3.2.2. Reaction Kinetics

A kinetic study of toluene partial oxidation was performed at 200°C over PMo11Fe, with a total flow rate of 50 ml/min and catalyst weight of 200 mg. The reaction rate of toluene oxidation by carbon dioxide was given bywhere and are the partial order of toluene and carbon dioxide.

The value of these orders can then be obtained by linearizing this equation and by plotting the corresponding logarithmic curves:

In most cases, a constant carbon dioxide pressure of 50 Torr was used in the first set of experiments as the pressure of the toluene was varied from 2.5 to 25 Torr (Figure 8(a)), and the Ph-CH3 pressure was fixed at 5 Torr while the CO2 pressure was changed from 50 to 100 Torr in the second (Figure 8(b)).

Figure 8: Reaction order of partial oxidation of toluene by carbon dioxide.

The results indicated a reaction of zero order with respect to carbon dioxide and first order with respect to toluene.

These orders suggested the reaction was of the Mars and van Krevelen type, with the rate-determining step being the reduction of the catalyst surface by the hydrocarbon [44].

According to the Mars and van Krevelen model, the reaction of toluene partial oxidation occurs in two steps: the oxidation of toluene by the oxidized catalyst (3) and the reoxidation of reduced catalyst (4).

In these equations SO, S, k (red), and k (ox), respectively, represent the oxidized and reduced sites of the catalysts, the rate constants of the reduction, and oxidation stages of the catalyst. The rate of steps (3) and (4) would then be

In steady state, these rates are equal: r = r (red) = r (ox).

Moreover, the material balance corresponding to the reaction sites is [SO] + [S] = [S]0; [SO], [S], and [S]0 are, respectively, the concentrations of the oxidized, reduced, and total sites. The resolution of the system of equations above makes it possible to obtain the expression of the rate of reaction in steady state:

If [S]0 = 1:

If the reduction step is limiting, it is possible to write k(ox) >>k(red) PCO2.

Hence, rk(red) Ptoluene = k Ptoluene,where k is the rate constant of the global process. The kinetics is indeed of the first order with respect to the toluene.

Moreover, the values of the rate constants of the reduction and reoxidation steps were determined graphically by linearizing the equation of the overall rate:

The plotting of the corresponding curves at constant pressure of toluene or carbon dioxide leads to the following values: k(red) = 4,1 10−4 mol·min−1·g−1Torr−1 and k(ox) = 0,50 mol·min−1·g−1Torr−1. This conclusion was in good agreement with the decomposition of isopropanol (Table 2) and cyclic voltammetry studies showing the redox properties of the PMo11Fe catalyst. Since k(red) << k(ox), the limiting step of the reaction is the reoxidation of the catalyst as found by Van Der Wiele et al. [21]. In initial kinetic conditions, only benzyl alcohol and benzaldehyde as oxygenate products were detected. Besides, when the contact time tended to zero, the C6H5–CH3OH/C6H5–CHO (γ) or C6H5–CHO/C6H5–CH3OH (1/γ) ratios tended towards zero or an infinite value, respectively (Figure 9). These trends suggested that benzyl alcohol was an intermediate in benzaldehyde formation, as shown by the following reaction pathway:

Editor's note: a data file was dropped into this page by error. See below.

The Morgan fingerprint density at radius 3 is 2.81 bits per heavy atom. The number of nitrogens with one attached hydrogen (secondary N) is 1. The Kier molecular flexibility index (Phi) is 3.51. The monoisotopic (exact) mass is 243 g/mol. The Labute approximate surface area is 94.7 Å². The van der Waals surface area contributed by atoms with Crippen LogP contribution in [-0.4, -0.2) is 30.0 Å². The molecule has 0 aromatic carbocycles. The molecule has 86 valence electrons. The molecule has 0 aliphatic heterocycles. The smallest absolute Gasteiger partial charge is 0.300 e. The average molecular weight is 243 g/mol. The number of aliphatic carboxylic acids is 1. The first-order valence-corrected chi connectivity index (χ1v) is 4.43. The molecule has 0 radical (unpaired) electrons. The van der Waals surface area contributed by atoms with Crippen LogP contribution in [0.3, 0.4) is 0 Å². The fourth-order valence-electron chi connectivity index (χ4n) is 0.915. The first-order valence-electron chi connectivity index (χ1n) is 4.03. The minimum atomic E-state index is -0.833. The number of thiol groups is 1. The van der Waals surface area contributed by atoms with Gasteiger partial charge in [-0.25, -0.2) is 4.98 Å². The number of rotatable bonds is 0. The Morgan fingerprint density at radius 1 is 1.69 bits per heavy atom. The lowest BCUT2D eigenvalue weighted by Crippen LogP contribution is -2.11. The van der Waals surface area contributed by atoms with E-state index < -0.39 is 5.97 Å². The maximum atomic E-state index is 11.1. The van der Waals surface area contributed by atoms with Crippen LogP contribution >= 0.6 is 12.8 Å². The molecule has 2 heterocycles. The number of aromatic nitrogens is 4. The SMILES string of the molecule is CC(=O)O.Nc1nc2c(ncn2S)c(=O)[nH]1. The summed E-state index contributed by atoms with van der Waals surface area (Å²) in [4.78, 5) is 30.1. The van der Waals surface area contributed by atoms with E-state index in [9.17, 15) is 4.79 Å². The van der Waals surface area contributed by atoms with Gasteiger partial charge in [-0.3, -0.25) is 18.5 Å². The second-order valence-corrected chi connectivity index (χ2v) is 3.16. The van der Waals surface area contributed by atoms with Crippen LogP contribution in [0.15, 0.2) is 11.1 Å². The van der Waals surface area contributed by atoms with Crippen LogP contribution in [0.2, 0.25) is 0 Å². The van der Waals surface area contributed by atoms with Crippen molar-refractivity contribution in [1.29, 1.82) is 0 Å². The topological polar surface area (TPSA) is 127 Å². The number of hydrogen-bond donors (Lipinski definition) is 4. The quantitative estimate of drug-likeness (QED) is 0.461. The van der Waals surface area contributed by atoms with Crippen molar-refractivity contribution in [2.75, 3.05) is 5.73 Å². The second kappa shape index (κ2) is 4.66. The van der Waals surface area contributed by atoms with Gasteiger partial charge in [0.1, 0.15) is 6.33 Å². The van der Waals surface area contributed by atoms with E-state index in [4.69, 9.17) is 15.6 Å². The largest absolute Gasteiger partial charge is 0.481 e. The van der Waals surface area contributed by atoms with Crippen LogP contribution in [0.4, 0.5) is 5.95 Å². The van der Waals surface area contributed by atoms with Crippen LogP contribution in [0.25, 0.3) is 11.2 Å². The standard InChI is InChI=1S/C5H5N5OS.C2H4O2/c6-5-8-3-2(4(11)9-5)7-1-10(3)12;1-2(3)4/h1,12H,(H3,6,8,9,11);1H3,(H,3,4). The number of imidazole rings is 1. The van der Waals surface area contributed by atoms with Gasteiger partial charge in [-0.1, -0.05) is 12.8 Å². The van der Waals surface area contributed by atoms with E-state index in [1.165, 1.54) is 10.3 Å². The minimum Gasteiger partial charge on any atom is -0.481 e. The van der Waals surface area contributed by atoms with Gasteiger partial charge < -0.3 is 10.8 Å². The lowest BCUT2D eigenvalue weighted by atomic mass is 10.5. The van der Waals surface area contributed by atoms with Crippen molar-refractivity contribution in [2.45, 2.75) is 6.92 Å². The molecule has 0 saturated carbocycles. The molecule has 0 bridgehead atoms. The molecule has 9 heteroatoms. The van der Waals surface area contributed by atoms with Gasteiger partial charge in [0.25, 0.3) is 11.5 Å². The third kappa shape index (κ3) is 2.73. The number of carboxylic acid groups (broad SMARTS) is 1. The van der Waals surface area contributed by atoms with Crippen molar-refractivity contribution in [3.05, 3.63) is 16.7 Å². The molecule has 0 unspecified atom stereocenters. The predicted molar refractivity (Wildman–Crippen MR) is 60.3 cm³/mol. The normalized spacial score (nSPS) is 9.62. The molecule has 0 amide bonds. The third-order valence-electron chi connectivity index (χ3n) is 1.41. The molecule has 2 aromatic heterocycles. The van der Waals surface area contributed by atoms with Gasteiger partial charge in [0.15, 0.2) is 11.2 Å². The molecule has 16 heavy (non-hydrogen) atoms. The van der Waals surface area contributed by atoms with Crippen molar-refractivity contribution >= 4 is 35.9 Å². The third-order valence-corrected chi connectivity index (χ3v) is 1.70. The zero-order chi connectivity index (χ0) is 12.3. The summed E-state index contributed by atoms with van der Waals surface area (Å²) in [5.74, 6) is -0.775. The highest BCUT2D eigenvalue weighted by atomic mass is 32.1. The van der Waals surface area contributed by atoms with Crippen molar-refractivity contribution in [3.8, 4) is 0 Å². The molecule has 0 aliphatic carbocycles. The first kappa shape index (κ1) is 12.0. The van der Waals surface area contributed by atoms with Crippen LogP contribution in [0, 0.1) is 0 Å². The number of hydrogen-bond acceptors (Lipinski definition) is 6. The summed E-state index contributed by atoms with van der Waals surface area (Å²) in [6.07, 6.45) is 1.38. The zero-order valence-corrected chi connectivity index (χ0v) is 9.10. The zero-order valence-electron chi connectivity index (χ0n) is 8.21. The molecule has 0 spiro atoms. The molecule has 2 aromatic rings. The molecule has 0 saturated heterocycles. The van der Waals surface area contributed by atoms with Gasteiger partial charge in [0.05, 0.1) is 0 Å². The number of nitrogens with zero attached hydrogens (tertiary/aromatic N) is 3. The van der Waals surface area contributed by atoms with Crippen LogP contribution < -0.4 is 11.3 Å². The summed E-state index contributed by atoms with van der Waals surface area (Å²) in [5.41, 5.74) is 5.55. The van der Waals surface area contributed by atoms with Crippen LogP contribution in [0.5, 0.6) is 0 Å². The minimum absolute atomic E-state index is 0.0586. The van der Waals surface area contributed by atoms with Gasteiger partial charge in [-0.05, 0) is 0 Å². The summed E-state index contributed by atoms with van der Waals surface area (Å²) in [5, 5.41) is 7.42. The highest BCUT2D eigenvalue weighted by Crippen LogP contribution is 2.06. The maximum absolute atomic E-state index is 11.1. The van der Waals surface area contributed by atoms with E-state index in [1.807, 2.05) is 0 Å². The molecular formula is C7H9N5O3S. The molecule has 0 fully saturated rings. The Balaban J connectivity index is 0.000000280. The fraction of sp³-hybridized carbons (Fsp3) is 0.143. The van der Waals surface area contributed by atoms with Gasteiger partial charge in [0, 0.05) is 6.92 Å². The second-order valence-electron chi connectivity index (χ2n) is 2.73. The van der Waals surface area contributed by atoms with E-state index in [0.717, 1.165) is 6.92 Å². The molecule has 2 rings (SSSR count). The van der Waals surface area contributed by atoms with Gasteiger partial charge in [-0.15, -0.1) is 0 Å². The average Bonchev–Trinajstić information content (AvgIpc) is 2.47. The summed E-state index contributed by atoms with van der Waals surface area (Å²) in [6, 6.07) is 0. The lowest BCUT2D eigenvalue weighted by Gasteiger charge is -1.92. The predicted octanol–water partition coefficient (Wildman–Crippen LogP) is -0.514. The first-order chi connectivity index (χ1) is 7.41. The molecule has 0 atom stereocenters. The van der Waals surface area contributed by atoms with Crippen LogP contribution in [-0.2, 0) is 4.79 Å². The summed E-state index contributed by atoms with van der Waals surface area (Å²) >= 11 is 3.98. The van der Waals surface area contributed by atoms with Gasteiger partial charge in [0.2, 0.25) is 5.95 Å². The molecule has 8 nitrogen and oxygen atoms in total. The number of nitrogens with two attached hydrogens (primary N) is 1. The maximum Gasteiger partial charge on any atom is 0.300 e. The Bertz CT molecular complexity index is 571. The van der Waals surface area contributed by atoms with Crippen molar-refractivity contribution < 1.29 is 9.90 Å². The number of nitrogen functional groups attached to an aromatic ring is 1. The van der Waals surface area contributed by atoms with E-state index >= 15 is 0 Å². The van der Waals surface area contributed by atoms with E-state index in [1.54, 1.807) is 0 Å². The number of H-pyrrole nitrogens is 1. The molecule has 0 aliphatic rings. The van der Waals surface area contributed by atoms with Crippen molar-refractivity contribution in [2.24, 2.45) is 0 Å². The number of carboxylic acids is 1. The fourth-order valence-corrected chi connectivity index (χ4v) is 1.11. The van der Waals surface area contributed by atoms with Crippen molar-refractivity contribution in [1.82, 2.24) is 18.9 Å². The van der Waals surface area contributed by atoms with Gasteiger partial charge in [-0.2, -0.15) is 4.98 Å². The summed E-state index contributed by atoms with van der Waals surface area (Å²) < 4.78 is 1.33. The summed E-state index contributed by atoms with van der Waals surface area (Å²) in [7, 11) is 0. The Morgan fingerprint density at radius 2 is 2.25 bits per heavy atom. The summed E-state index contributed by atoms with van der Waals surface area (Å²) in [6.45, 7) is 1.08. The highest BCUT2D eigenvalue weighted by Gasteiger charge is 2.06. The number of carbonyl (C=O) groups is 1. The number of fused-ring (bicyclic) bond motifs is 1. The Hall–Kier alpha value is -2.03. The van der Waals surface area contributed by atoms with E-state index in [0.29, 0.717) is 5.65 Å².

Figure 9: Effect of the contact time on the relative selectivities in the partial oxidation of toluene at 200°C over PMo11Fe.

The same trend was observed during the study of the effect of the reaction temperature on the product selectivities.

Figure 10 shows that selectivity of benzyl alcohol decreases as the temperature increases, while benzaldehyde selectivity increases with reaction temperature. This result confirmed that benzyl alcohol was a precursor in benzaldehyde formation.

Figure 10: Effect of the reaction temperature on the selectivities in the partial oxidation of toluene over PMo11Fe.

Activation energy of the catalytic oxidation of toluene to benzaldehyde, using CO2 as oxidant, was determined from the plot of lnk against 1/T (Figure 11). The activation energy was calculated using the following equation: slope = −Ea/R, where Ea is activation energy, R is the gas constant. The value of activation energy was found to be 62.639 KJ/mol.

Figure 11: Arrhenius plot for determination of activation energy.
3.2.3. Mechanism and Pathway of Toluene Partial Oxidation by CO2